"Aerial view of the refuge" by U.S. Fish and Wildlife Service Northeast Region , publicdomain/mark/1.0/
Eastern Shore of Virginia
Native Plants at Eastern Shore of Virginia (NWR) in Virginia. Published by the U.S. Fish & Wildlife Service (USFWS).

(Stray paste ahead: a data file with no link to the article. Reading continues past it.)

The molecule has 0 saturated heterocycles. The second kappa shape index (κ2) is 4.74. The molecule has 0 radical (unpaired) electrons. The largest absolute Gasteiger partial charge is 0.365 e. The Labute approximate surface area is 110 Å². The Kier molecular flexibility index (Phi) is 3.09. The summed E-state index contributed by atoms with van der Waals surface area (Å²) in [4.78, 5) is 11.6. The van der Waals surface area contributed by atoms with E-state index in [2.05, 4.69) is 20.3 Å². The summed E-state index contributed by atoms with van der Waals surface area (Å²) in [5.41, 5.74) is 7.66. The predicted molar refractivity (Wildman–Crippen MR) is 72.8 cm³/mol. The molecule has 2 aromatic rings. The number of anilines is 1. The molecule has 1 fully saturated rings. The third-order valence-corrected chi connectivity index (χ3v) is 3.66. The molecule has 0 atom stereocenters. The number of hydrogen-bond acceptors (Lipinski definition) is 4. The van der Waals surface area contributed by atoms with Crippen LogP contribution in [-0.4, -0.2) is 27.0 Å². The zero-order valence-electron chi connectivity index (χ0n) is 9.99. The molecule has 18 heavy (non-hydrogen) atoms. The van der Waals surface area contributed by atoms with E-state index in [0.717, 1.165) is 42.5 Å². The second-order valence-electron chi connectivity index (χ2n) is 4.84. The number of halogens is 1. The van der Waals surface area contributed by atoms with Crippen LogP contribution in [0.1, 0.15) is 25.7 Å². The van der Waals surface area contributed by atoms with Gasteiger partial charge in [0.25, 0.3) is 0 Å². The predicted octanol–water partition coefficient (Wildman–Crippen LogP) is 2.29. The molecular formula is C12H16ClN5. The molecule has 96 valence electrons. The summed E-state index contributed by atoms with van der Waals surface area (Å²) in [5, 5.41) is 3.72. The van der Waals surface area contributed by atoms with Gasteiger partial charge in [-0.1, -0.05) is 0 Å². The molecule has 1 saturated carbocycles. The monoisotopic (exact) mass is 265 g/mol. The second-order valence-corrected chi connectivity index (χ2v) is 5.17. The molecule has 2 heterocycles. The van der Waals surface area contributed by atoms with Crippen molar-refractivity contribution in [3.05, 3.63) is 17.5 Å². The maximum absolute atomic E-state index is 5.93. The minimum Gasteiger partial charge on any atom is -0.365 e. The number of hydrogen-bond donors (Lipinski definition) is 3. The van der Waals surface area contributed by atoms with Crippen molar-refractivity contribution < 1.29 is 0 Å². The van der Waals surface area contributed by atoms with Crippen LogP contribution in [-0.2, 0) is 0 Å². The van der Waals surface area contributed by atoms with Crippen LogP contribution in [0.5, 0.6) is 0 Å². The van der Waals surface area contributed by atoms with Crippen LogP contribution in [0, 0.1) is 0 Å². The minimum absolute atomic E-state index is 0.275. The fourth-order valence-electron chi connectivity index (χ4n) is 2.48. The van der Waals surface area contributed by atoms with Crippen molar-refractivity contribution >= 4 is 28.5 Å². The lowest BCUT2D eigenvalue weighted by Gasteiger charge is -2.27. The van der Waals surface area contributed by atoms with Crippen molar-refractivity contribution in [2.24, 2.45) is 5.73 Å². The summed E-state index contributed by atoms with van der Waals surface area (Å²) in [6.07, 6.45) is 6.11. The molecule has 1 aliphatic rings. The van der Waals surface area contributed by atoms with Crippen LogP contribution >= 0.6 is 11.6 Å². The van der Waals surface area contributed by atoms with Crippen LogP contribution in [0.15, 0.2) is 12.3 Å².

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Native Plants of Accomack and Northampton Plant Accommack and Northampton Natives! For the purposes of this guide, plants native to Virginia’s Eastern Shore - Accomack and Northampton counties - are those that have been part of the local ecology prior to John Smith’s landing and are adapted to the Shore’s local soils and climate conditions, resulting in many benefits to the region, its residents and migratory birds. The Eastern Shore native plants featured in this guide were selected because they are attractive, relatively easy for the home gardener to acquire, easy to maintain, and offer various benefits to wildlife and the environment. This guide to Accomack and Northampton native plants is being provided through the “Plant ES Natives” campaign, initiated by the Virginia Coastal Zone Management Program through its Virginia Seaside Heritage Program, and developed with the assistance of a planning team representing the following partners: Alliance for the Chesapeake Bay Barrier Islands Center Eastern Shore Environmental Education Council Eastern Shore Soil and Water Conservation District Maplewood Gardens The Nature Conservancy University of Virginia Anheuser Busch Coastal Research Center Virginia Cooperative Extension Virginia Department of Conservation and Recreation - Eastern Shore Regional Office Virginia Department of Environmental Quality - Office of Environmental Education Virginia Department of Game and Inland Fisheries Virginia Master Gardeners Virginia Master Naturalists To learn more visit - www.deq.virginia.gov/coastal/go-native.html. The “Plant ES Natives” campaign logo depicts a branch of Downy Serviceberry (Amelanchier arborea) and a Scarlet Tanager, a migratory songbird which needs the berries and insects provided by this and other Eastern Shore native plants to fuel their long journey. The Shore is one of only a few rest stops for these and other migratory birds. Special thanks to our wonderful native plant photographers - Dot Field, Irv Wilson, Gary Fleming, Alli Baird, Alan Cressler, Ruth Meyers and the late Ken Lawless - without whom this guide would not be so attractive! Design and editing by Virginia Witmer, Virginia Coastal Zone Management Program. Native plant information provided by the following sources: USDA Plants Database (United States Department of Agriculture), Lady Bird Johnson Wildflower Center at the University of Austin, Division of Natural Heritage - Virginia Department of Conservation and Recreation, Chesapeake Bay Watershed Native Plants for Wildlife and Habitat Conservation (U.S. Fish and Wildlife Service). Special thanks to Dot Field for her invaluable assistance in production of this guide. This native plant guide was designed and printed in Fall 2009 through funding from the U.S. Department of Commerce, NOAA, to the Virginia Coastal Zone Management Program at the Department of Environmental Quality under the Coastal Zone Management Act of 1972, as amended. DEQ VIRGINIA DEPARTMENT OF ENVIRONMENTAL QUALITY Visit us on the Web at: www.deq.virginia.gov/coastal/ Cover Photos: top row Baccharis halimifolia - Groundsel tree (Field), Rosa palustris - Swamp rose (Lawless), Cercis canadensis - Eastern redbud (Field); second row Symphyotrichum novi-belgii - New York aster (Field), Sassafras albidum - Sassafras (Meyers), Rudbeckia hirta - Black-eyed susan (Field); bottom row Callicarpa americana - American beautyberry (Field), Amelanchier arborea - Downy serviceberry (Fleming), Osmunda cinnamomea - Cinnamon fern (Wilson). Back Cover Photos: top row Asclepias tuberosa - Butterflyweed (Field), Baptisia tinctoria - Yellow wild indigo (Lawless), Viburnum prunifolium - Blackhaw (Fleming); second row Passifora incarnata-Passionflower (Lawless), Lonicera sempervirens - Coral honeysuckle (Field); bottom row Andropogon glomeratus - Bushy bluestem (Field), Hibiscus moscheutos - Seashore mallow (Field), Alnus serrulata - Common alder (Wilson). What Makes Accomack and Northampton Native Plants So Special? Whether you want to put in a flower garden or establish or restore the landscape around your home, there are a great variety of Eastern Shore native plants from which to choose. Native plants not only offer many practical, low cost, environmental benefits over non-native plants, many also offer an appealing display of foliage and flowers that surpass non-native ornamentals. By planting natives, you will join an increasing number of gardeners who have discovered that wildflowers, trees, shrubs, grasses and annuals native to their region are not only important to protecting local water supply and wildlife, but are simply gorgeous. So, regardless of your gardening and landscaping plans, Virginia’s Eastern Shore natives are worth checking out. We think you’ll find just what you and the Shore need! Here’s Why! • Our native plants are survivors! They are well adapted to the Virginia Eastern Shore’s local soils and climate conditions. • Our natives generally require less watering and fertilizing than non-natives, and are less susceptible to drought conditions. Less watering means conserving potable water supplies for non-watering uses. • Our natives are often more resistant to insects and disease and less likely to need pesticides that may leach into water supplies or run off into shellfish aquaculture farms. • Some of our native plants are resistant to occasional salt-water stress. • Our native plants play a crucial role in our unique ecosystem. They help preserve the diversity, beauty, and function of our natural ecosystems. • Our native plants provide critical habitats and food for the millions of migratory birds that rely on Virginia’s Eastern Shore as a rest stop each spring and fall. Dot Field/DCR Fall 2009 Save time and money! And the Shore’s unique environment! Plant Virginia Eastern Shore natives! TABLE OF CONTENTS Look for this banner at Accomack and Northampton Garden Centers ... How to Use This Guide ........................................................... 3 Benefits of Eastern Shore Native Plants ............................... 4 Accomack and Northampton Native Plants List ..................... 6 Native plants featured in the guide are highlighted in blue on this list, organized by botanical categories. Botanical Category Sections: Forbs (flowers and groundcovers) ..................................... 10 Dot Field/DCR Grasses ............................................................................. 16 ... and this tag in the pots of Eastern Shore native plants! Ferns ................................................................................. 18 Vines ................................................................................. 20 Shrubs .............................................................................. 22 Trees ................................................................................. 28 “Plant ES Natives” Demonstration Sites ............................. 32 Other Public Sites Featuring ES Natives ............................. 35 Index of Eastern Shore Native Plants in Guide ................... 36 A quick reference to the height patterns and light requirements of native plants featured in the guide, in alpha order by Latin name. Dot Field/DCR Native Plants of Accomack and Northampton HOW TO USE THIS GUIDE Key to Herbaceous, Grass, Fern and Vine Sections Purple passionflower, Purple passion vine, Passiflora incarnata Maypop, Apricot vine Key to Shrub and Tree Sections Latin name Latin name/ common name(s) Photinia pyrifolia - Synonyms: Aronia arbutifolia, Pyrus arbutifolia height of plant at maturity perennial flower color, approximate up to 25 ft., with sprawls along ground lavender, May – Sep; orange-yellow berry bloom time; roadsides, meadows, pastures, woodland berry color edges/opens, streams, riverbanks natural habitat light requirement full sun, part shade rich, moist, clay and sandy, non-saline soils soil/moisture requirements ES Native alternative to: Lonicera japonica (Japanese honeysuckle) Ken Lawless Benefits: Showy ornamental for arbor and fences, walls and columns. Birds eat fruit and flower attracts butterflies. Environmental, aesthetic, and economic benefits. Floral parts said to represent aspects of Christian crucifixion story, sometimes referred to as the Passion. Maypop refers to pop of berries when crushed. common name(s) Red chokeberry, Red chokecherry 6-12 ft., multi-stemmed shrub with fourseason interest. In May, flat-topped clusters of white, five-petaled flowers with red anthers appear in profusion and give way to dark green, glossy leaves that consistently turn a rich, orange-red in fall. Bright red berries appear in fall and remain until December or January and along with a reddish-brown, exfoliating bark add color to the winter landscape. natural alternative to a non-native species of concern on Virginia’s Eastern Shore Gary Fleming/DCR light requirement full sun soil/moisture requirements moist, acidic, rich soils Benefits: ES Native alternative to: Berries persist through much of the Ligustrum sinense (Chinese privet) winter, and are occasionally eaten by songbirds. a few environmental, aesthetic, interesting fact(s) about genus and/or species Description of species including height and shape; leaf, flower and berry color and bloom time; fall colors and other interesting facts and economic benefits natural aternative to a non-native species of concern on the Virginia Eastern Shore Key to Terms: Light requirement: Soil moisture: Soil type: Full Sun - 6 or more hrs Part shade - 2 to 6 hrs Shade - 2 hrs or less Dry - no signs of moisture Moist - looks & feels damp Wet - saturated Most soils on Virginia’s Eastern Shore will be sandy (coarse and grainy - drains well but dries out rapidly) or a sandy-loam mix (loam is the ideal mixture of sand, clay and silt). To have your soil tested, contact the Accomack County Cooperative Extension Office at (757) 787-1361 or Northampton County Cooperative Extension Service Office at (757) 678-7946. Accomack and Northampton counties are in garden zone 7 - 9. For more soil information and maps visit: USDA Soil Survey - http://websoilsurvey.nrcs.usda.gov/app/WebSoilSurvey.aspx Warning: Please take extreme care when harvesting native plants for any consumptive purpose. Sometimes although one part of a plant can be harmless, another part can be poisonous or toxic. For example, the seeds of all Prunus species, found inside the fruits, contain poisonous substances and should never be eaten (e.g. Black cherry). All Ilex species may be somewhat toxic if ingested (e.g. Inkberry, American holly). Fall 2009 BENEFITS OF EASTERN SHORE NATIVE PLANTS Plant for the Birds and Butterflies! Native plants are critical to the millions of migratory songbirds that visit the Eastern Shore of Virginia each spring and fall! The Eastern Shore is one of only a few rest stops along the Atlantic coast for songbirds traveling thousands of miles to their winter homes in Central and South America. That’s quite a long trip for birds that can weigh as little as half an ounce! Native trees and shrubs provide the berries and insects that songbirds eat to fuel their long journeys. Native understory plants provide the greatest diversity and amount of fall fruits as well as safe cover from migrating raptors. Even the smallest yard can provide a “stopover habitat” for hungry migrants. Research by the Center for Conservation Biology at William and Mary has shown that a 50% increase in the density of understory vegetation results in a 50% increase in the number of migrants supported. Help make the Shore a generous rest stop! Native plants are crucial to the large variety of butterflies that occur on Virginia’s Eastern Shore! Adult butterflies are attracted to the showy flowers and nutritious nectar of native wildflowers. Robert Balogh Native Plants of Accomack and Northampton The colorful Blackthroated Blue Warbler is one of many songbirds which rely on the native vegetation of Virginia’s Eastern Shore for food and shelter during migration. Dot Field/DCR A Eastern tiger swallowtail butterfly enjoys the nectar of Asclepias tuberosa, commonly known as Butterflyweed, Butterfly milkweed or Orange milkweed. Many can only lay their eggs on specific species of native plants which provide essential food for their caterpillars. This is especially important for sustaining the annual Monarch butterfly migration through the Eastern Shore. By using native plants in your landscape you will not only ensure the survival of our butterflies, but will attract an abundance of these colorful visitors to your garden. Migratory songbirds and butterflies play very important ecological and economic roles on Virginia’s Eastern Shore! Songbirds consume tons of insects that would otherwise plague us, and damage our crops. Butterflies are important pollinators of the native plants the songbirds rely on. Together, they help sustain the “miracle of migration”, a unique source of ecotourism almost unparalleled on the East Coast. This fall migration will continue to contribute an increasing source of revenue for the Eastern Shore’s communities, if critical migratory bird stopover habitat is plentiful. BENEFITS OF EASTERN SHORE NATIVE PLANTS Plant to Save Water, Time and Money! And Maybe Your Next Meal! Please Be Aware of Invasive Non-Natives Some non-native plants can be highly invasive or aggressive and crowd out Eastern Shore natives. These invasive species can result in the degradation of the Shore’s natural communities and lead to the disruption of the local ecosystem. They are a potential threat to the Shore’s natural areas, parks and other protected habitats. Staff of the Virginia Department of Conservation Division of Natural Heritage Eastern Shore Office have identified the following invasive non-native species on the market to be of particular concern on the Shore: Natives can help fill your next glass of water! Groundwater is the Shore’s only source of drinking water. An increase in native vegetation helps slow the speed of water and sediment running off the land. This allows the water to soak into the ground where it is filtered by plant roots and can recharge the groundwater supply. Natives can help you save time and money! Adapted to the Shore’s environment, native species are drought and disease resistant, requiring less water, fertilizers and pesticides. Native plants are extremely well suited to “low maintenance” gardening and landscaping. Ailanthus altissima – Tree of Heaven Cynodon dactylon – Bermuda Grass Eleagnus angustifolia – Russian Olive Eleagnus umbellata – Autumn Olive Festuca elatior – Tall Fescue Hedera helix – English Ivy Ligustrum sinense – Chinese Privet ** Lonicera japonica – Japanese honeysuckle Melia azedarach – China Berry Morus alba – White Mulberry Pawlonia tomentosa – Princess Tree Rosa multiflora – Multiflora Rose Vinca minor – Common Periwinkle Vine Vitex rotundifolia – Beach Vitex Wisteria sinensis – Chinese Wisteria Natives can help protect your next meal! Landscaped areas of native trees, shrubs and groundcover can result in 50% greater reduction of runoff compared to grass lawns, significantly reducing non-point source pollution.* This helps protect water Virginia Witmer/VACZM quality in the Shore’s creeks and inlets where the Shore’s shellfish live (like the native oysters in the photo above). The Shore is the largest source of aquaculture-grown hard clams on the East Coast. In 2004, according to a Virginia Sea Grant Study, the total economic impact of hard clam aquaculture was almost 50 million dollars! * Please do not plant these species! Although they may attract songbirds, they can disrupt the natural ecosystem! For more information, including a downloadable fact sheet, about these and other invasive non-native species in Virginia, visit http://www.dcr.virginia.gov/natural_heritage/invspfactsheets.shtml. ** Please note that all privet species are potentially invasive. Chesapeake Bay Preservation Act Handbook for the Eastern Shore of Virginia - Accomack-Northampton Planning Dsitrict Commission through the Virginia Department of Conservation and Recreation Fall 2009 ACCOMACK AND NORTHAMPTON NATIVE PLANTS The native plants featured in this guide are shaded in blue. Latin Name Common Name(s) Latin Name Common Name(s) White snakeroot Lilium superbum Limonium carolinianum Lobelia cardinalis Mimulus ringens Mitchella repens Monarda fistulosa Monarda punctata Nymphaea odorata Oenothera biennis Oenothera fruticosa Opuntia humifusa Peltandra virginica Phlox paniculata Podophyllum peltatum Polygonatum biflorum Pontederia cordata Rhexia virginica Rudbeckia hirta Rudbeckia laciniata Ruellia caroliniensis Sagittaria latifolia Salvia lyrata Sanguinaria canadensis Saururus cernuus Sisyrinchium angustifolium Sisyrinchium atlanticum Solidago caesia Solidago odora Solidago sempervirens Symphyotrichum novi-begii Turk’s cap lily (p.13) Sea lavender Cardinal flower (p.13) Monkeyflower Partridgeberry (p.13) Wild bergamot (p.14) Spotted bee-balm American water lily Common evening primrose Sundrops (p.14) Eastern prickly-pear Arrow arum Summer phlox (p.14) Mayapple Solomon’s seal Pickerel weed (p.14) Virginia meadow-beauty Black-eyed Susan (p.15) Cut-leaved coneflower Carolina wild petunia Broadleaf arrowhead Lyre-leaf sage Bloodroot Lizard’s tail (p.15) Blue-eyed grass Coastal blue-eyed grass Bluestem goldenrod Sweet goldenrod Seaside goldenrod (p.15) New York aster (p.15) Forbs Ageratina altissima (Eupatorium rugosum) Anemone quinquefolia Asclepias incarnata Asclepias syriaca Asclepias tuberosa Arisaema triphyllum Baptisia tinctoria Caltha palustris Chelone glabra Chrysopsis mariana Clitoria mariana Conoclinium coelestinum (Eupatorium coelistinum) Coreopsis lanceolata Coreopsis tripteris Desmodium paniculatum Eupatorium dubium Eupatorium fistulosum Eupatorium hyssopifolium Eupatorium perfoliatum Eupatorium purpureum Helenium autumnale Helianthus angustifolius Hibiscus moscheutos Impatiens capensis Iris versicolor Iris virginica Kosteletzkya virginica Liatris pilosa Wood anemone Swamp milkweed (p.10) Common milkweed Butterfly weed (p.10) Jack-in-the-Pulpit Yellow wild-indigo (p.10) Marsh marigold (p.10) White turtlehead (p.11) Maryland golden aster Maryland butterfly pea Mistflower (p.11) Lanceleaf coreopsis (p.11) Tall coreopsis Narrow-leaf tick trefoil Coastal Plain Joe Pye weed (p.11) Joe Pye weed, Trumpetweed Hyssop-leaved thoroughwort Common boneset Green-stemmed Joe Pye weed Sneezeweed (p.12) Narrow-leaf sunflower (p.12) Eastern rosemallow (p.12) Jewelweed Blue flag (p.12) Virginia blue flag Seashore mallow (p.13) Grass-leaf blazing star Native Plants of Accomack and Northampton ACCOMACK AND NORTHAMPTON NATIVE PLANTS Latin Name Common Name(s) Latin Name Ferns Forbs Cont’d Verbesina alternifolia Vernonia noveboracensis Viola cucullata Yucca filamentosa Asplenium platyneuron Athyrium filix-femina Botrychium virginianum Dryopteris cristata Dryopteris intermedia Onoclea sensibilis Osmunda cinnamomea Osmunda claytoniana Osmunda regalis Polystichum acrostichoides Pteridium aquilinum Thelypteris noveboracensis Thelypteris palustris Woodwardia areolata Woodwardia virginica Yellow ironweed New York ironweed Marsh blue violet Common yucca Grasses/Sedges/Rushes Ammophila breviligulata Andropogon gerardii Andropogon glomeratus Andropogon virginicus Carex stricta Distichlis spicata Dulichium arundinaceum Elymus virginicus Festuca rubra Juncus canadensis Juncus effusus Juncus roemerianus Panicum amarum Panicum virgatum Saccharum giganteum Schizachyrium scoparium Sparganium americanum Spartina alterniflora Spartina cynosuroides Spartina patens Sorghastrum nutans Zizania aquatica Common Name(s) American beach grass (p.16) Big bluestem Bushy bluestem (p.16) Broomsedge (p.16) Tussock sedge (p.16) Salt grass Three-sided sedge - Dwarf bamboo Virginia wild rye Red fescue Canada rush Soft rush (p.17) Black needlerush Coastal panic grass (p.17) Switch grass (p.17) Giant plumegrass Little bluestem (p.17) American bur-reed Salt marsh cordgrass Big cordgrass Salt meadow hay Indian grass Wild rice Ebony spleetwort Northern lady fern (p.18) Rattlesnake fern Crested wood fern Evergreen fern (p.18) Sensitive fern (p.18) Cinnamon fern (p.18) Interrupted fern Royal fern (p.19) Christmas fern (p.19) Bracken fern New York fern Marsh fern (p.19) Netted chain fern Virginia chain fern (p.19) Vines Bignonia capreolata Campsis radicans Celastrus scandens Clematis virginiana Gelsemium sempervirens Lonicera sempervirens Mikania scandens Parthenocissus quinquefolia Passiflora incarnata Wisteria frutescens Crossvine (p.20) Trumpet Creeper (p.20) American bittersweet Virgin’s bower (p.20) Carolina jasmine (p.20) Trumpet honeysuckle (p.21) Climbing hempvine Virginia creeper (p.21) Passion flower (p.21) Atlantic wisteria (p.21) Fall 2009 ACCOMACK AND NORTHAMPTON NATIVE PLANTS The native plants featured in this guide are shaded in blue. Latin Name Common Name(s) Latin Name Common Name(s) Rosa carolina Rosa palustris Salix sericea Sambucus canadensis Stewartia malacodendron Vaccinium corymbosum Vaccinium macrocarpon Vaccinium pallidum Vaccinium stamineum Viburnum dentatum Viburnum nudum Viburnum prunifolium Pasture rose Swamp rose (p.26) Silky willow Common elderberry (p.26) Silky camelia (p.26) Highbush blueberry (p.27) Cranberry Early lowbush blueberry (p.27) Deerberry Southern Arrowood (p.27) Naked arrowod Black-haw viburnum (p.27) Shrubs Alnus serrulata Common alder (p.22) Baccharis halimifolia High tide bush/groundsel tree (p.22) Callicarpa americana American beautyberry (p.22) Cephalanthus occidentalis Buttonbush (p.22) Clethra alnifolia Sweet pepper bush (p.23) Gaultheria procumbens Wintergreen Gaylussacia baccata Black huckleberry Gaylussacia frondosa Dangleberry Hamamelis virginiana Witch hazel (p.23) Ilex decidua Possomhaw Ilex glabra Inkberry (p.23) Ilex verticillata Winterberry (p.23) Ilex vomitoria Yaupon holly (p.24) Itea virginica Virginia willow (p.24) Iva frutescens Marsh elder (p.24) Kalmia angustifolia Sheep laurel Kalmia latifolia Mountain laurel Leucothoe racemosa Fetterbush, Sweetbells Lindera benzoin Spicebush (p.24) Lyonia ligustrina Male berry Morella (Myrica) cerifera Southern wax myrtle (p.25) Morella (Myrica) pensylvanica Northern bayberry Persea palustris (borbonia) Red bay (p.25) Photinia pyrifolia Red chokeberry (p.25) (Aronia arbutifolia, Pyrus arbutiflolia) Rhododendron atlanticum Coast azalea (p.25) Rhododendron periclymenoides Pinxter Flower Rhododendron viscosum Swamp azalea (p.26) Rhus copallinum Winged sumac Rhus glabra Smooth sumac Native Plants of Accomack and Northampton Small Trees Amelanchier arborea Amelanchier canadensis Asimina triloba Betula nigra Cercis canadensis Castanea pumila Chionanthus virginicus Cornus amomum Cornus florida Crataegus crus-galli Morus rubra Ostrya virginiana Prunus americana Salix nigra Downy serviceberry (p.28) Canada serviceberry Pawpaw River birch (p.28) Redbud (p.28) Chinkapin Fringetree (p.29) Silky dogwood (p.29) Flowering dogwood Corkspur hawthorn Red mulberry Eastern hop-hornbeam American wild plum Black willow (p.31) ACCOMACK AND NORTHAMPTON NATIVE PLANTS Latin Name Common Name(s) Medium to Large Trees Acer negundo Acer rubrum Carya alba Carya glabra Carya ovata Celtis occidentalis Diospyros virginiana Fagus grandifolia Fraxinus pennsylvanica Ilex opaca Juglans nigra Juniperus virginiana Liquidambar styraciflua Liriodendron tulipifera Magnolia virginiana Nyssa aquatica Nyssa sylvatica Oxydendrum arboreum Pinus echinata Pinus taeda Pinus virginiana Platanus occidentalis Prunus serotina Quercus alba Quercus coccinea Quercus falcata Quercus marilandica Quercus michauxii Quercus nigra Quercus phellos Quercus rubra Quercus stellata Quercus velutina Sassafras albidum Taxodium distichum Box elder Red maple Mockernut hickory Pignut hickory Shagbark hickory Hackberry (p.28) Persimmon (p.29) American beech Green ash American holly (p.29) Black walnut Eastern red cedar (p.30) Sweetgum Tulip-tree (p.30) Sweetbay magnolia (p.30) Water tupelo Black gum (p.30) Sourwood Shortleaf pine Loblolly pine Virginia pine Sycamore Wild black cherry (p.31) White oak Scarlet oak Southern red oak (p.31) Blackjack oak Swamp chestnut oak Water oak Willow oak Northern red oak Post oak Black oak Sassafras (p.31) Bald cypress Links to more photos and information about the plants in this guide: USDA Plants Database (United States Department of Agriculture Natural Resources Conservation Service) - http://plants.usda.gov/ Chesapeake Bay Watershed Native Plants for Wildlife and Habitat Conservation (U.S. Fish and Wildlife Service) http://www.nps.gov/plants/pubs/chesapeake/toc.htm Lady Bird Johnson Wildflower Center at the University of Austin http://www.wildflower.org/ Flora of North Amercia - http://www.fna.org/ The Flora of Virginia Project - http://www.dcr.virginia.gov/natural_ heritage/vaflora.shtml (Information on development of project) Fall 2009 FORBS Asclepias tuberosa - Butterflyweed, Butterfly or Orange milkweed Asclepias incarnata - Swamp milkweed perennial 1 - 3 ft. yellow-orange to bright orange; May - Sep open woods full sun, part shade moist or dry, well-drained sandy soils (tolerates drought) perennial 4 - 6 ft. pink, purple; May - Aug wet freshwater areas: meadow, field, riparian area, swamp, marsh full sun, part shade moist/wet, rich soils (good plant for wetland gardens) Dot Field/DCR Benefits: Swamp milkweed’s showy flower clusters attract butterflies and hummingbirds. It is an important food source for the Monarch caterpillar (Danaus plexippus). ES Native Alternative to: Lythrum salicaria (purple loosestrife) Dot Field/DCR Benefits: As its common name suggests, Butterfly weed attracts butterflies, and is a larval host and nectar source for the Monarch butterfly (Danaus plexippus). The genus was named in honor of Aesculapius, Greek god of medicine, because some species have long been used to treat a variety of ailments. Baptisia tinctoria - Yellow wild indigo Caltha palustris - Cowslip, Yellow marsh marigold perennial 1 - 3 ft. yellow pea-like; May - Sep dry open woods and clearings full sun dry, loam, sandy, acidic soils perennial 1 - 2 ft. shiny yellow; May - Jun wet woods; marshy hollows; stream edges part shade, shade wet or moist, humus-rich, acidic soils The genus name, from the Greek baptizein (to dye), refers to the fact that some species are used as an inferior substitute for true indigo dye. Benefits: Irvine Wilson/DCR Benefits: Nectar source for butterflies. Warning: Plant juices can cause blistering or inflammation on skin or mucous membranes on contact, and gastric illness if ingested. Ken Lawless Benefits: A larval host for Frosted elfin (Callophrys irus) and Wild indigo duskywing (Erynnis baptisiae) butterflies. Native Plants of Accomack and Northampton Although it is sometimes called Orange Milkweed, this species has no milky sap. Butterfly weed makes a delightful cut flower. 10 Marsh marigold requires little care other than protection from drying and winter and early spring winds. The flowers resemble large buttercups rather than marigolds. The name Caltha derives from the Greek for cup (calyx), describing the open flowers. FORBS Conoclinum coelestinum - Chelone glabra - White turtlehead perennial 1 - 4 ft. white, pink; Jul - Sep brushy marshes; stream banks; wet ditches; low meadows; woodlands full sun, part shade, shade light, rich, wet to moist soils The distinctive shape of this flower is reflected in the genus name, derived from the Greek chelone (a tortoise). Benefits: Synonym: Eupatorium celestinum Benefits: Blue mistflower Dot Field/DCR Benefits: Nectar source for butterflies. Lanceleaf coreopsis or tickseed, Coreopsis lanceolata - Sand coreopsis Eupatorium dubium - Dwarf Joe-Pye weed, Little Joe perennial 1 - 2.5 ft. yellow; May - June open woodlands; meadows; pastures full sun, part shade, shade dry, sandy, gravelly, well-drained, acid-based soils Dot Field/DCR Benefits: Attractive ground cover for harsh sunny conditions. Its seeds are a favorite food for goldfinches. Blue mistflower is a colonizing groundcover. It spreads quickly and is good for areas with poor drainage. Benefits: Fluffy-edged flowers are a magnet for late-season butterflies. Irvine Wilson/DCR Benefits: perennial 1 - 3.5 ft. bright blue or violet; July - Nov wood margins; stream banks; low woods; wet meadows; ditches full sun, part shade moist, loam, sandy or clay soils Grows in small clumps but forms extensive colonies. It is the most common native coreopsis, easy to grow and drought tolerant. It prefers sun and should have frequent deadheading to keep it in bloom well into the summer. perennial 2 - 5 ft. purple, rarely white; Jul - Oct swamps, bogs, marshes, swales full sun, part shade moist, usually sandy acidic soil Benefits: Dot Field/DCR Benefits: Flowers attract butterflies, especially swallowtails and monarchs. Fluffy seed heads provide nesting materials for birds. 11 Other identifying marks for eastern Joe-Pye weed are the fine purple spots on the stem, and the domeshaped flower clusters (as opposed to the flat-topped clusters of spotted Joe-Pye weed). While the flower heads last a long time, this is one perennial that does not re-bloom if you remove spent blossoms so leave old flower heads on the plant and let them go to seed. Fall 2009 FORBS Helenium autumnale - Common sneezeweed, Fall sneezeweed Benefits: Gary Fleming/DCR Benefits: Attracts butterflies. A beautiful addition to your landscape with many elongate leaves and numerous flower heads. Helianthus angustifolius - Swamp sunflower, Narrow-leaf sunflower perennial 1.5 - 5 ft. yellow; Jul - Nov open areas along streams & ponds; wet meadows full sun moist soils perennial 1.5 - 5.5 ft. yellow; Aug - Oct flood plains; bottomland full sun, part shade wet, sandy, loam or clay, acidic soils Sneezeweed does not derive its common name from the effects of its pollen. The common name is based on the former use of its dried leaves in making snuff, inhaled to cause sneezing that would supposedly rid the body of evil spirits. Part of the Asteraceae family in which there are about 920 genera and 19,000 species including Cosmos, Sunflower, Zinnia and Dahlia. rosemallow, Crimson-eyed Hibiscus moscheutos - Eastern rosemallow, Marshmallow hibiscus Benefits: Ken Lawless Benefits: Attracts birds and are very beautiful in bouquets. Iris versicolor - Harlequin blueflag, Northern blue flag perennial 2 - 3 ft. shades of purple; May - Aug meadows; stream banks; marshes; swamps full sun, part shade wet or moist, acidic soils (can tolerate complete submergence) perennial 3 - 8 ft. creamy-white flowers; Jul - Sep swampy forests; wet meadows; freshwater marsh edges full sun, part shade wet or moist alkaline soils Clumps of Hibiscus start to grow late in the season and flower over a long period in late summer. Benefits: Dot Field/DCR Benefits: Strikingly showy species that is a nectar source for hummingbirds. Native Plants of Accomack and Northampton Benefits: Ken Lawless Benefits: Attracts hummingbirds and birds. Insects attracted to the sepals must crawl under the tip of a style and brush past a stigma and stamen, thus facilitating pollination. 12 From the middle English flagge, meaning rush or reed. Flowers have symbolized power, with the thre